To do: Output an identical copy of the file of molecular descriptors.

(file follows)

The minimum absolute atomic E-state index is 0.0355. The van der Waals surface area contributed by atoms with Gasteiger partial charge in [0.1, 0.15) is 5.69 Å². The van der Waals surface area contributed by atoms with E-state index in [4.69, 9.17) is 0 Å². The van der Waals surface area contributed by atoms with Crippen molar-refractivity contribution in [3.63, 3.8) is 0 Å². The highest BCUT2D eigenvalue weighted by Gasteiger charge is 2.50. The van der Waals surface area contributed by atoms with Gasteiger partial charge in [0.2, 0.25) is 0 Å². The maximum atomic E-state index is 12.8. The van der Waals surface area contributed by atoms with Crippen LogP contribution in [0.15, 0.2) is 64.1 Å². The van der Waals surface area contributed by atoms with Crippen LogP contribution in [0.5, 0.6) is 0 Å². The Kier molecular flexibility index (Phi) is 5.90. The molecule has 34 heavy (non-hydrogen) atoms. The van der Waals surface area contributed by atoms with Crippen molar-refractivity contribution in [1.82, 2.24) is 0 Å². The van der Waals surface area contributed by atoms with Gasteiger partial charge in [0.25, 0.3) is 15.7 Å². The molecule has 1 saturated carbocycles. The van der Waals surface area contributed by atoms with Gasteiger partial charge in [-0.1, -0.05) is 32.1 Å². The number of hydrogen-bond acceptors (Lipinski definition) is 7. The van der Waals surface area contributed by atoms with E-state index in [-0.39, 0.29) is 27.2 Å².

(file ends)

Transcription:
The minimum absolute atomic E-state index is 0.0355. The van der Waals surface area contributed by atoms with Gasteiger partial charge in [0.1, 0.15) is 5.69 Å². The van der Waals surface area contributed by atoms with E-state index in [4.69, 9.17) is 0 Å². The van der Waals surface area contributed by atoms with Crippen molar-refractivity contribution in [3.63, 3.8) is 0 Å². The highest BCUT2D eigenvalue weighted by Gasteiger charge is 2.50. The van der Waals surface area contributed by atoms with Gasteiger partial charge in [0.2, 0.25) is 0 Å². The maximum atomic E-state index is 12.8. The van der Waals surface area contributed by atoms with Crippen LogP contribution in [0.15, 0.2) is 64.1 Å². The van der Waals surface area contributed by atoms with Crippen LogP contribution in [0.5, 0.6) is 0 Å². The Kier molecular flexibility index (Phi) is 5.90. The molecule has 34 heavy (non-hydrogen) atoms. The van der Waals surface area contributed by atoms with Crippen molar-refractivity contribution in [1.82, 2.24) is 0 Å². The van der Waals surface area contributed by atoms with Gasteiger partial charge in [0.25, 0.3) is 15.7 Å². The molecule has 1 saturated carbocycles. The van der Waals surface area contributed by atoms with Gasteiger partial charge in [-0.1, -0.05) is 32.1 Å². The number of hydrogen-bond acceptors (Lipinski definition) is 7. The van der Waals surface area contributed by atoms with E-state index in [-0.39, 0.29) is 27.2 Å².